More safety during prostate radiation

Thanks to state-of-the-art medical technology and refined methods, radiation therapy for prostate cancer is becoming increasingly important. Brachytherapy (internal radiation) has proved particularly effective for tumours that are limited to the prostate. By placing the smallest radiation sources directly into the prostate, neighboring organs such as the intestine and bladder can be protected to the maximum by placing them with millimetre accuracy. For even greater safety in irradiation, it is now possible to position a gel-like spacer between the anterior wall of the rectum and the prostate. This provides even better protection of the rectum from radiation damage. The Westdeutsche Prostatazentrum in Cologne has now successfully treated the first patients with this innovative system. 

Brachytherapy has a major advantage over external radiation:"We don't have to radiate through the healthy neighbouring organs in order to reach the target organ prostate," explains Dr. Stephan Neubauer, urologist at the West German Prostate Center. Thus, radiation exposure to the mucosa of the rectum, which is located in the immediate vicinity of the prostate gland, is considerably lower than with external radiation. Nevertheless, radiation-related irritations of the rectum and the associated higher stool frequency cannot always be prevented.

The so-called SpaceOAR system now provides a remedy. The principle is relatively simple and yet very effective,"says the Cologne urologist.  This is a water-based gel (hydrogel) that is injected between the prostate and rectum before brachytherapy begins. This increases the distance between the two organs by about 1 cm. This is sufficient to further minimize the radiation dose on the rectum and thus almost completely eliminate radiation-related irritations of the rectum,"emphasizes Dr. Neubauer.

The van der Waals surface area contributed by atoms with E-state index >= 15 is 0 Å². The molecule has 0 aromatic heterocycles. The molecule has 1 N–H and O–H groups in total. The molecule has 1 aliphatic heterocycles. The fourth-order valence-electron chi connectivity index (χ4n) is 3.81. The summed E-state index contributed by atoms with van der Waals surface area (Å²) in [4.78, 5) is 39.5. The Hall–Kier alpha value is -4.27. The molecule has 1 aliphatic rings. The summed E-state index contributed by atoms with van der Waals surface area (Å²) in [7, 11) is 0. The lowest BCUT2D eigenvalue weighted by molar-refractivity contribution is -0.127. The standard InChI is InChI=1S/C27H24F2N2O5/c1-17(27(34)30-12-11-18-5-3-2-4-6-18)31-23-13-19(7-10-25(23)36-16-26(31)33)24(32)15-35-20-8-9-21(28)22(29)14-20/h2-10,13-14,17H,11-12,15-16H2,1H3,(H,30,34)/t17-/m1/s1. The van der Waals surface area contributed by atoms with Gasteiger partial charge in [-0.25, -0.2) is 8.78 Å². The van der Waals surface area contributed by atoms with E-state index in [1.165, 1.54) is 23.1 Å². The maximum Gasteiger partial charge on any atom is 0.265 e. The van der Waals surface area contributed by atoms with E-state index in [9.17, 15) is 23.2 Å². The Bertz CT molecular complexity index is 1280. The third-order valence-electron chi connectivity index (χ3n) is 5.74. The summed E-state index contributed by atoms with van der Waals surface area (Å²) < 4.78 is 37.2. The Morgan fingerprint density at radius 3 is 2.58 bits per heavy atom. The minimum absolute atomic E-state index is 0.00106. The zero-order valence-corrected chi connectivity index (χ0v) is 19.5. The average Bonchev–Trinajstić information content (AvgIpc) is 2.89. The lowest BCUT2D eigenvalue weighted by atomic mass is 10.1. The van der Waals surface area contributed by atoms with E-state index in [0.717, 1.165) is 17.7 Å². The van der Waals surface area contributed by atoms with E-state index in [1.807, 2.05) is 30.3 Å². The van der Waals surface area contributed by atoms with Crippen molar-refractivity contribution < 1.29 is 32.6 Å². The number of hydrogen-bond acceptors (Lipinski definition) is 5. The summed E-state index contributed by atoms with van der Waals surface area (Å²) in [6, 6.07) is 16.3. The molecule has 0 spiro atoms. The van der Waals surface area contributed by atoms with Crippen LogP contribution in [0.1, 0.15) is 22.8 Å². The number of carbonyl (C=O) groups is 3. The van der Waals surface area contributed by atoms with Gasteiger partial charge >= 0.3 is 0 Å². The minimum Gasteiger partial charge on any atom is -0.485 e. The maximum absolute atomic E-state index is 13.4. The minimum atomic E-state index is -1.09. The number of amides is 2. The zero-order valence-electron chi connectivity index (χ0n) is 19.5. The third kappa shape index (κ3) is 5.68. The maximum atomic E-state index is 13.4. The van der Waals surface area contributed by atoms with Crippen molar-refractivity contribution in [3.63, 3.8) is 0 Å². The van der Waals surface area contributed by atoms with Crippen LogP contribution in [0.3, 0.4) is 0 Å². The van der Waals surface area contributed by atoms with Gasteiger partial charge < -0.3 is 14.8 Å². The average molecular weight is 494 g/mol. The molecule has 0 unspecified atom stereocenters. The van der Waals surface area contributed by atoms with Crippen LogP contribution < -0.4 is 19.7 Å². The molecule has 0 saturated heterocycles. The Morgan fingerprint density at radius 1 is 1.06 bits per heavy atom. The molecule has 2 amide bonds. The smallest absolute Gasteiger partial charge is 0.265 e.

Patients with advanced prostate carcinoma, who have to undergo external irradiation in addition to brachytherapy, also benefit from this. Recent studies in patients receiving intensity-modulated radiotherapy have shown that the rate of inflammation of the rectum (proctitis) could be significantly reduced with the introduction of the gel1, while at the same time it is possible to increase the applied radiation dose if necessary without damaging the surrounding tissue. 

The gel-like spacer between the prostate and rectum - and thus the protective effect during radiation therapy - remains intact for about six months and then dissolves completely.


  1. Pinkawa M., Djukic V., Holy R., Piroth M. D., Klotz J., Frank D., Petz D., Eble M. J. University Hospital of the RWTH Aac

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